around NOAA's Storm Prediction Center site; find it HERE.
there a reason? Shifting weather patterns? Shifting population
patterns? Global climate change? Clayton Sandell was asked to put
together some notes.
With Rosie O’Donnell’s announced departure of "The View" other networks such as NBC and CBS are apparently interested in the very controversial comedienne. Broadcastingcable.com reports that Rosie may offer commentary on "The Early Show" in an effort to boost its third place ratings.
"Sources say O'Donnell will meet with CBS brass soon to discuss its offer, which could open the door to regular guest appearances on The Early Show. Her views have generated the type of buzz that could allow CBS to finally lift the perennial third-place program out of the morning-show cellar."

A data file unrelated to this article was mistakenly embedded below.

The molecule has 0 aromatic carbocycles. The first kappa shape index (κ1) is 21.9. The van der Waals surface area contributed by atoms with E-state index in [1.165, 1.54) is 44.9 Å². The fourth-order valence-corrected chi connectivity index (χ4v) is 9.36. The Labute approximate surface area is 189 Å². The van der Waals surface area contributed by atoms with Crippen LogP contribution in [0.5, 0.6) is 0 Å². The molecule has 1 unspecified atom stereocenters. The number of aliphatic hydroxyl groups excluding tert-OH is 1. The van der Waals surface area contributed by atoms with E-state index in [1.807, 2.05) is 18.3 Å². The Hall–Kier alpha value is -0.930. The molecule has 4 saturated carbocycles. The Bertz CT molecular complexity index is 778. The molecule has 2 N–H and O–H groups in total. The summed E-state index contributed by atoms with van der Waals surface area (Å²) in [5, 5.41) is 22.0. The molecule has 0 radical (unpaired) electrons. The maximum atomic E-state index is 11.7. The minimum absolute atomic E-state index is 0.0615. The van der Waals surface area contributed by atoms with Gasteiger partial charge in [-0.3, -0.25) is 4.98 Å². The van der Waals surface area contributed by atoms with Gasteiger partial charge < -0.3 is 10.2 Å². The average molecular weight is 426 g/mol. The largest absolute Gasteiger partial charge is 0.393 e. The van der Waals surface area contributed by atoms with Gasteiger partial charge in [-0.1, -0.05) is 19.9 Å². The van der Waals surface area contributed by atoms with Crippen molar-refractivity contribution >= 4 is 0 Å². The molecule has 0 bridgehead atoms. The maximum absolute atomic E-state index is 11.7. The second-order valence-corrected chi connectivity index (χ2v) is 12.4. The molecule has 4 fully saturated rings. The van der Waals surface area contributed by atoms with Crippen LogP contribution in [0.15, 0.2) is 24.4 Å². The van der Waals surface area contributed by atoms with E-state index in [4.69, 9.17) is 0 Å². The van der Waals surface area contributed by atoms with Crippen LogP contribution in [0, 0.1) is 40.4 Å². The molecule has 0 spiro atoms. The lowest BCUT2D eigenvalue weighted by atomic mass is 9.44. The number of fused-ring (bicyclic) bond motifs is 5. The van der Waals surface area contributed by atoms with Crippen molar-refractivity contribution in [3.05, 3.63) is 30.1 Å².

The New York Times is still adjusting badly to conservative candidate Nicolas Sarkozy's big win in the French presidential election over Socialist candidate Segolene Royal, judging by reporter Craig Smith's report from Paris on the thuggish violence that occurred after Sarkozy's big win ("Hundreds Are Arrested in Post-Election Riots Across France").
Instead of blaming the rioters, Smith implied that furthur violence could be blamed on Sarkozy keeping his campaign promises.
"Violent protests against the election of Nicolas Sarkozy as president of France ended early Monday after hundreds of people were arrested, hundreds of cars gutted, and hundreds of windows smashed in several cities across France.
Anti-conservative bias in the media is not unique to America. Agence France-Presse (AFP) practically portrayed French President-elect Nicolas Sarkozy as a modern day, Gallic incarnation of Nero, fiddling while France burns (emphasis mine).:
France's next president Nicolas Sarkozy holidayed Tuesday in Malta
ahead of launching a radical reform programme, while back home cities